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Tax Time Guide: Still Time to Contribute to an IRA for 2015

IR-2016-65, April 15, 2016

WASHINGTON — The Internal Revenue Service today reminded taxpayers that they still have time to contribute to an IRA for 2015 and, in many cases, qualify for a deduction or even a tax credit.

This is the 10th in a series of IRS tips called the Tax Time Guide. These tips are designed to help taxpayers navigate common tax issues as this year’s tax deadline approaches.

Available in one form or another since the mid-1970s, individual retirement arrangements (IRAs) are designed to enable employees and self-employed people to save for retirement. Contributions to traditional IRAs are often deductible, but distributions, usually after age 59½, are generally taxable. Though contributions to Roth IRAs are not deductible, qualified distributions, usually after age 59½, are tax-free. Those with traditional IRAs must begin receiving distributions by April 1 of the year following the year they turn 70½, but there is no similar requirement for Roth IRAs.

Most taxpayers with qualifying income are either eligible to set up a traditional or Roth IRA or add money to an existing account. To count for 2015, contributions must be made by April 18, 2016 (April 19, 2016 for residents of Maine and Massachusetts). In addition, low- and moderate-income taxpayers making these contributions may also qualify for the saver’s credit when they fill out their 2015 returns.

Eligible taxpayers can contribute up to $5,500 to an IRA. For someone who was at least age 50 at the end of 2015, the limit is increased to $6,500. There’s no age limit for those contributing to a Roth IRA, but anyone who was at least age 70½ at the end of 2015 is barred from making contributions to a traditional IRA for 2015 and subsequent years.

The deduction for contributions to a traditional IRA is generally phased out for taxpayers covered by a workplace retirement plan whose incomes are above certain levels. For someone covered by a workplace plan during any part of 2015, the deduction is phased out if the taxpayer’s modified adjusted gross income (MAGI) for that year is between $61,000 and $71,000 for singles and heads of household and between zero and $10,000 for married persons filing separately. For married couples filing a joint return where the spouse who makes the IRA contribution is covered by a workplace retirement plan, the income phase-out range for the deduction is $98,000 to $118,000. Where the IRA contributor is not covered by a workplace retirement plan but is married to someone who is covered, the MAGI phase-out range is $183,000 to $193,000.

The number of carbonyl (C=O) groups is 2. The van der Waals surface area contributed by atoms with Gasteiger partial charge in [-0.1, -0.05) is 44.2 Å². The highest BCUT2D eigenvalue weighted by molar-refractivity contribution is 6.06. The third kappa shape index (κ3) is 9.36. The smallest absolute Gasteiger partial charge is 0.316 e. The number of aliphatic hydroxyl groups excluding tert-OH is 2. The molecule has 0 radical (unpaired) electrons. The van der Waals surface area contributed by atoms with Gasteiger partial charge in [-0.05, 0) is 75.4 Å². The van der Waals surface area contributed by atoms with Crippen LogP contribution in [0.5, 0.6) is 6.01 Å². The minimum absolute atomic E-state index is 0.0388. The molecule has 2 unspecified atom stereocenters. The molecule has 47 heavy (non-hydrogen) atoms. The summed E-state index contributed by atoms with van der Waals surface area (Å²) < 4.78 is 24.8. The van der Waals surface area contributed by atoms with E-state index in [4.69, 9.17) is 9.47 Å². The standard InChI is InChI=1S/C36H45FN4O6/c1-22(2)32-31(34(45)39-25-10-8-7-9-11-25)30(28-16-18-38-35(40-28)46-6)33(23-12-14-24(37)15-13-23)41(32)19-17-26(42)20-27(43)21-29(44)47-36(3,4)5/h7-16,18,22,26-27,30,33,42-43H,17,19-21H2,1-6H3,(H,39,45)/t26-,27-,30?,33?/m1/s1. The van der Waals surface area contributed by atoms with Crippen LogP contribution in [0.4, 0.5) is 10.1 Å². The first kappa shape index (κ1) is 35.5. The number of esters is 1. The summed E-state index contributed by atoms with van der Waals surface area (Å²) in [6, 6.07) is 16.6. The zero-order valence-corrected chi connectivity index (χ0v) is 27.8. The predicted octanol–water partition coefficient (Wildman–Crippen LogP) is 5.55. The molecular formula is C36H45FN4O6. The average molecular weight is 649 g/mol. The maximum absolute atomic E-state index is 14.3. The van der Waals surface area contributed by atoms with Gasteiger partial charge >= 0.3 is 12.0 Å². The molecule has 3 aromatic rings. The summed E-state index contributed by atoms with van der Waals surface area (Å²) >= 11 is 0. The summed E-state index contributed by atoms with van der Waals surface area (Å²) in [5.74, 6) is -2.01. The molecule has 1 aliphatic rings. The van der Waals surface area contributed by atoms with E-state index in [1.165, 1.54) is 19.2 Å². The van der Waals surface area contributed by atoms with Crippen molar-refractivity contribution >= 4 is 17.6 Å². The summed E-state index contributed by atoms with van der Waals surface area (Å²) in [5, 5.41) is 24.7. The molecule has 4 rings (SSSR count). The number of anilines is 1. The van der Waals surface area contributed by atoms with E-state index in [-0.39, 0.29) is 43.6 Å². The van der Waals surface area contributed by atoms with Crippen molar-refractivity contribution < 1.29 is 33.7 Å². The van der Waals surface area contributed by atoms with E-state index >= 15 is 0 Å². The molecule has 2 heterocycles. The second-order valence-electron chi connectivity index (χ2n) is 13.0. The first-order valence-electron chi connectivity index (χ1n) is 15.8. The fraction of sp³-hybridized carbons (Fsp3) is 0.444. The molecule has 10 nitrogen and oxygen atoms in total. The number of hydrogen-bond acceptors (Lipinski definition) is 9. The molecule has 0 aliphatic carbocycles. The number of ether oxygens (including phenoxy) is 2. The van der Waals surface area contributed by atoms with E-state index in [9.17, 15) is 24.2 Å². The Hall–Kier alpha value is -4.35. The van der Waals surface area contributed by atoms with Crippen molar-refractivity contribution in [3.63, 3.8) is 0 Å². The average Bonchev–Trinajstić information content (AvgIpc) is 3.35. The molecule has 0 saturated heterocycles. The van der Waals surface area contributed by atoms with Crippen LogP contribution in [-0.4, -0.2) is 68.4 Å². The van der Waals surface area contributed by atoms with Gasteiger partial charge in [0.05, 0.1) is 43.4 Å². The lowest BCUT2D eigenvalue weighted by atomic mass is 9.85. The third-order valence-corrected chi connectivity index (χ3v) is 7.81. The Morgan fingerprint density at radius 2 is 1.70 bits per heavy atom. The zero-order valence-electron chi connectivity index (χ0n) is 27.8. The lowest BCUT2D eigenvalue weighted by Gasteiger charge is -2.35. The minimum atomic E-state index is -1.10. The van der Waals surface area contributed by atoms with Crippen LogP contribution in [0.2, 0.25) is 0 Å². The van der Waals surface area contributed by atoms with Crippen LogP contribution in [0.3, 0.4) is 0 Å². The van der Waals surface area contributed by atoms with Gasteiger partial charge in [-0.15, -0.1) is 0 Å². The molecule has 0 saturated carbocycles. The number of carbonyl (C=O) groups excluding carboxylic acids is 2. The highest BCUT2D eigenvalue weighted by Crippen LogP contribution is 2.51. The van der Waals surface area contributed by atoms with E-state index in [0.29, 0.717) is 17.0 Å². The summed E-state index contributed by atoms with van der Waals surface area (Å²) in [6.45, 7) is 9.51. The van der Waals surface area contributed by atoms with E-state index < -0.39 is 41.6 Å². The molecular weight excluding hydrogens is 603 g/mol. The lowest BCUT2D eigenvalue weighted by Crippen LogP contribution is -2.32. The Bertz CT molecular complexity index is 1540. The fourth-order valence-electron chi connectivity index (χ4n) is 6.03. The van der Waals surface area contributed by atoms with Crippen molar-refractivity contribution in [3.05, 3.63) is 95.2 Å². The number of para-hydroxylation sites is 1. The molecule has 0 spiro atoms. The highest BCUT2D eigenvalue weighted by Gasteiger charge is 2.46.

The deduction for contributions to a traditional IRA is claimed on Form 1040 Line 32 or Form 1040A Line 17. Any nondeductible contributions to a traditional IRA must be reported on Form 8606.  

Even though contributions to Roth IRAs are not deductible, the maximum permitted amount of these contributions is phased out for taxpayers whose incomes are above certain levels. The MAGI phase-out range is $183,000 to $193,000 for married couples filing a joint return, $116,000 to $131,000 for singles and heads of household and $0 to $10,000 for married persons filing separately. For detailed information on contributing to either Roth or traditional IRAs, including worksheets for determining contribution and deduction amounts, see Publication 590-A, available on IRS.gov.

Taxpayers whose employer does not offer a retirement plan, may want to consider enrolling in myRA®, a new retirement savings plan offered by the U.S. Department of the Treasury. It's safe and affordable and a great option for people who don't have a retirement savings plan at work. New this year, taxpayers can direct deposit their entire refund or a portion of it into an existing myRA – Retirement Account.  For further details and to open a myRA account online, visit www.myRA.gov.

Also known as the retirement savings contributions credit, the saver’s credit is often available to IRA contributors whose adjusted gross income falls below certain levels. For 2015, the income limit is $30,500 for singles and married persons filing separate returns, $45,750 for heads of household and $61,000 for married couples filing jointly.

Eligible taxpayers get the credit even if they qualify for other retirement-related tax benefits. Like other tax credits, the saver’s credit can increase a taxpayer’s refund or reduce the tax owed. The amount of the credit is based on a number of factors, including the amount contributed to either a Roth or traditional IRA and other qualifying retirement programs. Form 8880 is used to claim the saver’s credit, and its instructions have details on figuring the credit correctly.

Other tips in the Tax Time Guide series are available on IRS.gov.

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Page Last Reviewed or Updated: 15-Apr-2016